Besides handling one-off parts orders, CONNECT can be set up to automatically order inventory from PACCAR suppliers once stock numbers drop to a certain threshold. It also provides tools to help manage the costs associated with ordering parts.

“I can track what was bought where, when and how I paid for it. Then when I order it again when I need more, it will give me a price comparison, if there is a change in cost. I can print off reports, or the accountant can go into the portal itself and she can get reports. It will give a complete breakdown of what you spent, where and for whom, and how much.”

Since ECAT and CONNECT are proprietary, they don’t interface with other non-PACCAR systems, so while Bushell can place electronic orders with other parts suppliers, Vezina can’t do so through CONNECT. And although non-PACCAR items can be entered into Bushell’s CONNECT inventory system it’s a job that must be done manually. To facilitate that, Vezina said he created bar codes and part numbers for every piece of brass and fastener and air fitting that the shop uses, and as those sundries are added to or removed from inventory, their barcodes have to be scanned so CONNECT can register them.

The inability of CONNECT to speak to outside systems, and Matrix in particular, has also forced Bushell to adopt what amounts to a double bookkeeping system for tracking fluid use. If truck number 50, for example, requires 50L of fluid, that figure must be entered into both Matrix and Connect, if the inventory levels in both systems are going to match at the end of the day.

“So we have to manually make sure we keep the both up to snuff when we get deliveries,” said Vezina, adding that he is happy with the way Bushell is now able to track its stock.

“Our inventory tends to last a whole lot longer. Stuff isn’t just going missing, although I’m sure it still does on occasion.”

Along with inventory management, Bushell uses CONNECT as its work order and workflow system. Vezina can create and access work orders anywhere with an Internet connection, so if he’s at home and needs to amend one, he can, and the mechanics in the shop just need to refresh their computer screens to see any adjustments made to the work order.

Bushell’s employees log themselves in and out of the CONNECT system (by scanning an assigned barcode) at the start and end of the day, and during their lunch breaks, but aside from attaching themselves to each job they’re assigned, Vezina doesn’t use the system to monitor how they are spending their time since the company pays by the hour, not by piecework.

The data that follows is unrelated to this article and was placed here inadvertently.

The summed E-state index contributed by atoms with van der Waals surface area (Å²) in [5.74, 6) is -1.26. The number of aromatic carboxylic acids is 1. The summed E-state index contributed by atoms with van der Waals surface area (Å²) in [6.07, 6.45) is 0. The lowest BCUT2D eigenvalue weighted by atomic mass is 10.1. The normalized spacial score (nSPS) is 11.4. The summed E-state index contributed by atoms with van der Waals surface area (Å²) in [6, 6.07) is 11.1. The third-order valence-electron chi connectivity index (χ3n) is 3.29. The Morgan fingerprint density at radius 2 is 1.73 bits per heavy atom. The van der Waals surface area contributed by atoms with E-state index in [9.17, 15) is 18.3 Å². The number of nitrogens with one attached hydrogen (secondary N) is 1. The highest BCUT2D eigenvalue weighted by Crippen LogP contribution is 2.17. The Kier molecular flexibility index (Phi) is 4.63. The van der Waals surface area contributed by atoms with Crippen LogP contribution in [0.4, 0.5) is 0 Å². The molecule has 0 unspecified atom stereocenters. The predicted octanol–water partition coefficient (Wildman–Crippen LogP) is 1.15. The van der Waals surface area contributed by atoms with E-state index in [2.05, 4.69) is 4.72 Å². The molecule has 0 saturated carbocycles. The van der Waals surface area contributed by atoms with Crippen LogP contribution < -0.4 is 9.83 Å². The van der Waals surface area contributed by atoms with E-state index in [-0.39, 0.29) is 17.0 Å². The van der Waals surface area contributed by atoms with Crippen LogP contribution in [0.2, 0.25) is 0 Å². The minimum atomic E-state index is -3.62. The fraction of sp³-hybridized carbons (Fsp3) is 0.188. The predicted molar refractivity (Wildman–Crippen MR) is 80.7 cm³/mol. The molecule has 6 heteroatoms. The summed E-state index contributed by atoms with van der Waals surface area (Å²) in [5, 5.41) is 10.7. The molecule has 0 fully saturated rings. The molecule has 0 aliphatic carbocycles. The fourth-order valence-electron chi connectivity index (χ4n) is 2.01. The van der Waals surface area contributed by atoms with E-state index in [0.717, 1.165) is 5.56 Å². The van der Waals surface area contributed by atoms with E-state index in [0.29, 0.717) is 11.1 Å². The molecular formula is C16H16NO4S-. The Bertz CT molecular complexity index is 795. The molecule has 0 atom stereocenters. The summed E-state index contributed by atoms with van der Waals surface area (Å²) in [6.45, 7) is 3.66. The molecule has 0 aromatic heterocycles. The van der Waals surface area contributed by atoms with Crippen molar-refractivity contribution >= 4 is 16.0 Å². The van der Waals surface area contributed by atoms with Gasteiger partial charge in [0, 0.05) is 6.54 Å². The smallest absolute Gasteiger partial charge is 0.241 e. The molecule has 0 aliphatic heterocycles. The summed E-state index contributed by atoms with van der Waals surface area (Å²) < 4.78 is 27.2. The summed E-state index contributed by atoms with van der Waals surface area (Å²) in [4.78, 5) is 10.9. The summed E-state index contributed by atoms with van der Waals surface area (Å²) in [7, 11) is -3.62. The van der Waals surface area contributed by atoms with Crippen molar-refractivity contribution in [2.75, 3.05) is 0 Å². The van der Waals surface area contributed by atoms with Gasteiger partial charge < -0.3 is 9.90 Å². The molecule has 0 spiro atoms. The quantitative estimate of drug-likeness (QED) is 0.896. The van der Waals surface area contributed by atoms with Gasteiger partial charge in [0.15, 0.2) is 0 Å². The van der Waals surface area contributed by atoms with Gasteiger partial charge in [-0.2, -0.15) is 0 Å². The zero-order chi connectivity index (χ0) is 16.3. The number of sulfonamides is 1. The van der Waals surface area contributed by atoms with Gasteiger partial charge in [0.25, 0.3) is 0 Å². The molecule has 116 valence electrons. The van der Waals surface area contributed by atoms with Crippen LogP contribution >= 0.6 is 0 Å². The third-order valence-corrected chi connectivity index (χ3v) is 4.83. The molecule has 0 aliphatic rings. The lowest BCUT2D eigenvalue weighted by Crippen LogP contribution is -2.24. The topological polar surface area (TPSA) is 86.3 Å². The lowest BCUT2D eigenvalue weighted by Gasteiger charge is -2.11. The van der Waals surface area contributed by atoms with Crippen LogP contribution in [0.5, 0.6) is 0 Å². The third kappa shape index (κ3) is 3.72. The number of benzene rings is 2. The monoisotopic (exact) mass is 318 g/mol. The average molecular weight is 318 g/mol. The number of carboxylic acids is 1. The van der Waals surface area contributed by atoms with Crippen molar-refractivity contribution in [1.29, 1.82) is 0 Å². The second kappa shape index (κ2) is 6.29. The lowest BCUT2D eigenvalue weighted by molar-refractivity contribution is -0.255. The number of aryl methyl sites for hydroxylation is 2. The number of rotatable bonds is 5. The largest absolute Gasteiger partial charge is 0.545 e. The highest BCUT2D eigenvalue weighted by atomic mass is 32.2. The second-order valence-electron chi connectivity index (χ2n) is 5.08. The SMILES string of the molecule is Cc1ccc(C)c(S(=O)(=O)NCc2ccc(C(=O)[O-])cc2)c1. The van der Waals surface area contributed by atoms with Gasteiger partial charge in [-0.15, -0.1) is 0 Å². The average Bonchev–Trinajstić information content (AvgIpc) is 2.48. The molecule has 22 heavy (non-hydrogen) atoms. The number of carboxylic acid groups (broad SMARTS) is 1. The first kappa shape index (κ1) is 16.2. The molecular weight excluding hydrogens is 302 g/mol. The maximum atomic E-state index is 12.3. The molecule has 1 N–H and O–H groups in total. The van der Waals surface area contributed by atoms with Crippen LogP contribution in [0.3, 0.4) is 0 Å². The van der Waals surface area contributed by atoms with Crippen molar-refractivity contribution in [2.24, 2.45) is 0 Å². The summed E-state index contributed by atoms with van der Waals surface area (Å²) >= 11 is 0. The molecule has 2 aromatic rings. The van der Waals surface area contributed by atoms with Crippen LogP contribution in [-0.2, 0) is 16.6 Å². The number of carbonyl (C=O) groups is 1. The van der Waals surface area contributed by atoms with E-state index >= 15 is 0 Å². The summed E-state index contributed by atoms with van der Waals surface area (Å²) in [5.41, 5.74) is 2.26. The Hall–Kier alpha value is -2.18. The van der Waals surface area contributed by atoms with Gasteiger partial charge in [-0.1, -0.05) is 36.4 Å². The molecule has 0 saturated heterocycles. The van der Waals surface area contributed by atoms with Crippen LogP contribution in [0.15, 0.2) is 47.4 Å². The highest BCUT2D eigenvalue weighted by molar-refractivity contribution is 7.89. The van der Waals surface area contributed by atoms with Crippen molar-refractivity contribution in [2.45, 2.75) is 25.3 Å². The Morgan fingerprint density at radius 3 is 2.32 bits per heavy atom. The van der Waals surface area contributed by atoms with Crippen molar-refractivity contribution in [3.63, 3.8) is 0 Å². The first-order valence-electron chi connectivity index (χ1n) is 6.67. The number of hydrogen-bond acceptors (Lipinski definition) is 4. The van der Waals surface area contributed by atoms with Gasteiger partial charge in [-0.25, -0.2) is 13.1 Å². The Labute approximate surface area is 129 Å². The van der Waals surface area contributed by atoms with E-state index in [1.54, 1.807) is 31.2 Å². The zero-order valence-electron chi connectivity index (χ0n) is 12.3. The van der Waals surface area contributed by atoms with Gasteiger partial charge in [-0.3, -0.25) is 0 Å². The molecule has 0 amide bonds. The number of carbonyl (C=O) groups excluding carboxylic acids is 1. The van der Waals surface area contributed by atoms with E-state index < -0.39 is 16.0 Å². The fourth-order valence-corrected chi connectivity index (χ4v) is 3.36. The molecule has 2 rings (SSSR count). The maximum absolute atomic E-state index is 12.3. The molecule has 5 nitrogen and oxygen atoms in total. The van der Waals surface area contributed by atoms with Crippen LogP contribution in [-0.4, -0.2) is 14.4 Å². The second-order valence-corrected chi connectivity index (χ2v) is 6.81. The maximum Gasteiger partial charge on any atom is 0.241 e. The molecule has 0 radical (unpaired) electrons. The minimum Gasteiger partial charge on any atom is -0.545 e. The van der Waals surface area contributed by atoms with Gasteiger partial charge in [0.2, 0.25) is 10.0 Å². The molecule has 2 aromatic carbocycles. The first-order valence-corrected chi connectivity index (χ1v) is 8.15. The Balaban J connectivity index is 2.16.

On the road software

Vezina also runs programs to give him a window into what Bushell’s drivers are experiencing behind the wheel.
There is one transportation management software (TMS) product offering in particular that keeps Bushell running.

“We use Sylectus, it’s a Web-based software that the whole company almost revolves on. It’s used for dispatching. It’s tied in with Shaw Tracking. And you’ve got Shaw Automated Hours of Service which is tied in with both of them, it’s EOBR. Everything it does ties into Sylectus,” said Vezina, adding that he also keeps J. J. Keller & Associates Inc.’s E-Log System open on one of his three monitors to so he can audit the logs to ensure HoS compliance.

There is one application Bushell purchased that may not be common in most trucking companies, and that’s an accident reconstruction system called Aras 360°. Noting it’s the “same software as the RCMP uses,” Vezina said Bushell has only had to use it once on a very minor single-vehicle collision, but Grant Glattacker prefers being prepared for all eventualities.

Keeping up and keeping online

While relying on cloud-based software does have some major advantages, including not having to host software on in-house servers, or not having to roll out software updates, there are disadvantage as well. Consideration must be given to network security. As well there must be plans put in place for what happens if the online systems go down or Internet connectivity fails, which has happened at Bushell.

“Once we had a bad windstorm here. Our Internet is off of a roof on the dish. The wind blew that over. I had nothing. I had no Internet. It was a terrible day. So yeah, I worry. I’m concerned that if we ever lose this, holy moly it’s going to be a very busy day at Bushell Transport,” said Veznia

He said the company takes network security seriously, has strong password policies in place and relies on security measure provided by Sylectus and Shaw.

Vezina knows that as the company grows, more Web-based software is likely going to be part of the future, and it’s a future Bushell is well prepared to handle.

“When the shop was built, they ran extra data cables because technology grows phenomenally every year, and Grant was advised ‘this is what it takes for data cables at this time.’ Well Grant took it upon himself to say, ‘let’s increase the data cables we are running because 10 years from now we’re going to be double.’ He pre-planned for the future to ensure we did have the data cables and the ability to accommodate any further technology that does come.”